Notably, if a man has a hostile masculinity profile, and he also has a generally promiscuous or impersonal sexual lifestyle, then the combination makes him considerably more likely to be sexually coercive. Men who possess a promiscuous sexuality are identified by certain prior experiences. These men generally have had sexual intercourse at a relatively early age as well as quite a few short-term sexual relationships, without much personal attachment or intimacy. Individuals who come from homes where there was much conflict, including aggression by the parents against each other or sexual abuse of the child, have also been found to be more likely to adopt an impersonal sexual lifestyle. It has also been found that engaging in delinquent acts in adolescence or having close friends who participate in such delinquent acts during adolescence also increases the likelihood of developing an impersonal sexual lifestyle.

Although no single risk factor is strongly predictive of actual sexual aggression, if a man possesses several of these risk factors, these, in combination, can become quite predictive of his propensity to sexually aggress. The risk for sexual coercion is further exacerbated if significant alcohol consumption occurs by either individual on a date or during other social interactions, because inhibitions are likely to be reduced by drinking.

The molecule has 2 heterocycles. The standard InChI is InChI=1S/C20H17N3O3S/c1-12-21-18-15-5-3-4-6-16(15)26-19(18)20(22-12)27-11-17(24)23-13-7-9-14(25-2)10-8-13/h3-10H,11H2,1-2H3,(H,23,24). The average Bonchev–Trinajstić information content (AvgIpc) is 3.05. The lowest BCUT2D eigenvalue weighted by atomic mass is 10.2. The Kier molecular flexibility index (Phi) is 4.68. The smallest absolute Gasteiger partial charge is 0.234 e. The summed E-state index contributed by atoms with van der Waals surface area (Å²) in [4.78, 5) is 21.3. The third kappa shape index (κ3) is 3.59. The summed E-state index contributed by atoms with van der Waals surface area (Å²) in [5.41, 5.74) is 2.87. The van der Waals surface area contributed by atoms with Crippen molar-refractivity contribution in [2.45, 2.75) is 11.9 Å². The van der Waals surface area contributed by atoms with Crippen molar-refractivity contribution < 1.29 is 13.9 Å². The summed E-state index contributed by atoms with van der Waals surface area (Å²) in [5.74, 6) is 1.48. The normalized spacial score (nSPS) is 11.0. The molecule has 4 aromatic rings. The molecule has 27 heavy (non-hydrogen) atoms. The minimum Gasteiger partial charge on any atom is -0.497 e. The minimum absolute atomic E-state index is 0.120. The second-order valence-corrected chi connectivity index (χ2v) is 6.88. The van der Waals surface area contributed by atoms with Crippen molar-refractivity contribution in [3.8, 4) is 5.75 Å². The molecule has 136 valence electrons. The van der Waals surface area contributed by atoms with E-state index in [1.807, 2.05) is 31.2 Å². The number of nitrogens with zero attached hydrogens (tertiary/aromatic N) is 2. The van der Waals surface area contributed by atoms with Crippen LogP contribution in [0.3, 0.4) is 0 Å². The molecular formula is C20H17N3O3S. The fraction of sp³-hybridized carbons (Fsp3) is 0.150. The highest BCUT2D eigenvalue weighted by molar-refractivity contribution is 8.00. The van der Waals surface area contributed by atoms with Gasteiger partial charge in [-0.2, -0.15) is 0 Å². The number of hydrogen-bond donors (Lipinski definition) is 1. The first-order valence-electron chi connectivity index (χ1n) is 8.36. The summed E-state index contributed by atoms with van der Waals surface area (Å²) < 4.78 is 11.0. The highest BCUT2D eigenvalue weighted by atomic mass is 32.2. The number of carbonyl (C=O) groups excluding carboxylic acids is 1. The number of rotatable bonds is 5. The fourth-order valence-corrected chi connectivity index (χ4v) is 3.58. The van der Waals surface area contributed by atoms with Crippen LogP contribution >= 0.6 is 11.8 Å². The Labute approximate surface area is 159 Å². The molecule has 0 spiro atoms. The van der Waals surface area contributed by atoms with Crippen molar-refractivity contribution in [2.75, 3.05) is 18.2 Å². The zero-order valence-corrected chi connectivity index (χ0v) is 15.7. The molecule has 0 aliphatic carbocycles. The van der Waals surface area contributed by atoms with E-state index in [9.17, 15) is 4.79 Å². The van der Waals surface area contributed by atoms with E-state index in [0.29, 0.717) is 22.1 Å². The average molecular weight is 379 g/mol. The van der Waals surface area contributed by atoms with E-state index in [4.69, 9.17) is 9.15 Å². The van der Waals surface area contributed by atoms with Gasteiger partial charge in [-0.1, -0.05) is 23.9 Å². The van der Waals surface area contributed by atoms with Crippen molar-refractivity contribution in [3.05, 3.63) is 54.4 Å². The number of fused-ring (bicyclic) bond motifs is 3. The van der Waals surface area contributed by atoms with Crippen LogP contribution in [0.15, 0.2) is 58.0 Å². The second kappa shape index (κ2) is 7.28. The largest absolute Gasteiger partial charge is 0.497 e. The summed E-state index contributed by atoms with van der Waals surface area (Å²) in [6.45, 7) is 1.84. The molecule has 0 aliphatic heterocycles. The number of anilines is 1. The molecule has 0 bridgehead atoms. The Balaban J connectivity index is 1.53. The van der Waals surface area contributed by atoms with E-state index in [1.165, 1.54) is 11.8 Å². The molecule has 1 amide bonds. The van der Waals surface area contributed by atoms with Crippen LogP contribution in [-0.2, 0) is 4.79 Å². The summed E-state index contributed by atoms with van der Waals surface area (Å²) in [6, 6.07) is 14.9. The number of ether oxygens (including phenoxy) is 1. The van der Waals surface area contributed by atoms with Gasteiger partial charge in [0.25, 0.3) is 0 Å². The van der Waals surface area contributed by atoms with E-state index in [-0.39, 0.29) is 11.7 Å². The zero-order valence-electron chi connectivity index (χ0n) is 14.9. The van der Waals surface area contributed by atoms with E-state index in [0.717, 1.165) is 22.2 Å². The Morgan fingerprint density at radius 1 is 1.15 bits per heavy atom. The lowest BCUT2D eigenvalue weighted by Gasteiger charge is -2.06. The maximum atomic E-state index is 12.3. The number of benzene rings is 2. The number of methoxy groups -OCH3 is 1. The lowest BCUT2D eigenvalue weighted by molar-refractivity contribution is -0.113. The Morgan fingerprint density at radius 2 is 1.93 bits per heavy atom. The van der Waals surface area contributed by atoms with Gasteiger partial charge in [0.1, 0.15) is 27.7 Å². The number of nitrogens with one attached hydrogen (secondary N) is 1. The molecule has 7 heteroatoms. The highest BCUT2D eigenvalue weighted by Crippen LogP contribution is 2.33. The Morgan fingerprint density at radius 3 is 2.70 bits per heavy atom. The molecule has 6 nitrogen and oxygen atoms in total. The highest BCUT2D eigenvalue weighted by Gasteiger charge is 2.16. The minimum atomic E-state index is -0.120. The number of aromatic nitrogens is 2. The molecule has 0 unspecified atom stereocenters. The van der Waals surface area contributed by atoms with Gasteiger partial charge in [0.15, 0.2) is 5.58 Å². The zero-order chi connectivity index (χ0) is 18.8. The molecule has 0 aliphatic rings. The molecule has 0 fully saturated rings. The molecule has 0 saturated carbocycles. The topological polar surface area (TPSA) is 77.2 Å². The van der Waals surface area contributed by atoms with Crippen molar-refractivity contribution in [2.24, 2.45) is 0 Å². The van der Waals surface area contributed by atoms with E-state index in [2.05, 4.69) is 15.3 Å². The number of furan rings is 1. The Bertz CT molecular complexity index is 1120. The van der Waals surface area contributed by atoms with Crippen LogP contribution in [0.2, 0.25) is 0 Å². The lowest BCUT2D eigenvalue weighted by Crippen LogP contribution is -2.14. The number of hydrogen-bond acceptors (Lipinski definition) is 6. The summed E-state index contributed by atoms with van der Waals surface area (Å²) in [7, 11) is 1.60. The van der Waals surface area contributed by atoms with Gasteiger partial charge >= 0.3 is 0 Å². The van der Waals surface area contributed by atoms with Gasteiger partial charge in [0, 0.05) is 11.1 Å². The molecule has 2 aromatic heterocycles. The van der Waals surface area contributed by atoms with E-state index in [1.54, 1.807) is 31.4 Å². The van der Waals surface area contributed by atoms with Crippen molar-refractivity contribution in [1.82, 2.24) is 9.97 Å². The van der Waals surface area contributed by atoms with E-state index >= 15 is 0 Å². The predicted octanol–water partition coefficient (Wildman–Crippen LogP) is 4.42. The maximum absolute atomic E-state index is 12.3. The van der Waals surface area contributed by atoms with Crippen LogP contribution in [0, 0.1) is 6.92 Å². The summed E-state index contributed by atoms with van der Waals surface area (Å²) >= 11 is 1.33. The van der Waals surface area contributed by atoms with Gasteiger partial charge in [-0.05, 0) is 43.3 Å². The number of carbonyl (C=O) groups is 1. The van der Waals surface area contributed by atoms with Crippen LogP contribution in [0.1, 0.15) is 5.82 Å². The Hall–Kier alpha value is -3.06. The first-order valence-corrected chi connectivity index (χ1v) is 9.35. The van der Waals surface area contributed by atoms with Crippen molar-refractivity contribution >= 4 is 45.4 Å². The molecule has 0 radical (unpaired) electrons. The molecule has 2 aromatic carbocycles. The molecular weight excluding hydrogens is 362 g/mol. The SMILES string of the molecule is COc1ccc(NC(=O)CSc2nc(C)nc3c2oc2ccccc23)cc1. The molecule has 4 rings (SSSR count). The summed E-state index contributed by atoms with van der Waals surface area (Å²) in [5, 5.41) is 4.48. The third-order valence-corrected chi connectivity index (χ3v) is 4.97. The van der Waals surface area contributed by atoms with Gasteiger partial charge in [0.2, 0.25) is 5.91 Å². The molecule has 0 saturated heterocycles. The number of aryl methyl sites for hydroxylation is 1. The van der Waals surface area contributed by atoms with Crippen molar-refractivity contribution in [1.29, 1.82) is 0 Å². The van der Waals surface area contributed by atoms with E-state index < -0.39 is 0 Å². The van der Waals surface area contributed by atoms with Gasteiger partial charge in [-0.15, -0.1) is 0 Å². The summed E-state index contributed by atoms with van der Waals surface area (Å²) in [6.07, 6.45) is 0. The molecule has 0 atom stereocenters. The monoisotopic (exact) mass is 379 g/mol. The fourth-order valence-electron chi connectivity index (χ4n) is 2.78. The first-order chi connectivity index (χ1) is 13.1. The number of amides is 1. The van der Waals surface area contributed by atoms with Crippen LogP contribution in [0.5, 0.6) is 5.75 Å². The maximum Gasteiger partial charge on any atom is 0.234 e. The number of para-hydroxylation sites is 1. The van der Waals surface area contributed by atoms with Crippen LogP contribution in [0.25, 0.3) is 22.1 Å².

Importantly, risk factors for sexual aggression can be counteracted by certain cultural and individual variables. To illustrate, it has been found that among Asian American men but not European Americans, early risk factors for rape (e.g., abuse and violence in the family of origin) are tempered by the importance one assigns to the preservation of his own social integrity. For example, those males who are more concerned about being shamed by their actions are less likely to commit acts of sexual aggression. This result probably reflects differing norms between Asian and European cultures. Because concerns about losing face and upsetting interpersonal harmony are more characteristic of Asian culture, those Asian men who highly identify with norms of societal interdependency are expected to have this identification as an added cultural incentive not to sexually aggress. Likewise, certain personality traits can serve as possible inhibitory factors against the commission of sexual aggression. For instance, some research has found that males who were otherwise at high risk for sexual coercion were less likely to aggress if they also possessed high levels of empathy and compassion for the feelings of others.

References:

  1. Abbey, A., Parkhill, M. R., BeShears, R., Clinton-Sherrod, A. M., & Zawacki, T. (2006). Cross-sectional predictors of sexual assault perpetration in a community sample of single African American and Caucasian men. Aggressive Behavior, 32, 54-67.
  2. Lalumiere, M. L., Harris, G. T., Quinsey, V. L., & Rice, M. E. (2005). The causes of rape: Understanding individual differences in the male propensity for sexual aggression. Washington, DC: American Psychological Association.
  3. Malamuth, N., Huppin, M., & Bryant, P. (2005). Sexual coercion. In D. Buss (Ed.), Evolutionary psychology handbook (pp. 394-418). New York: Wiley.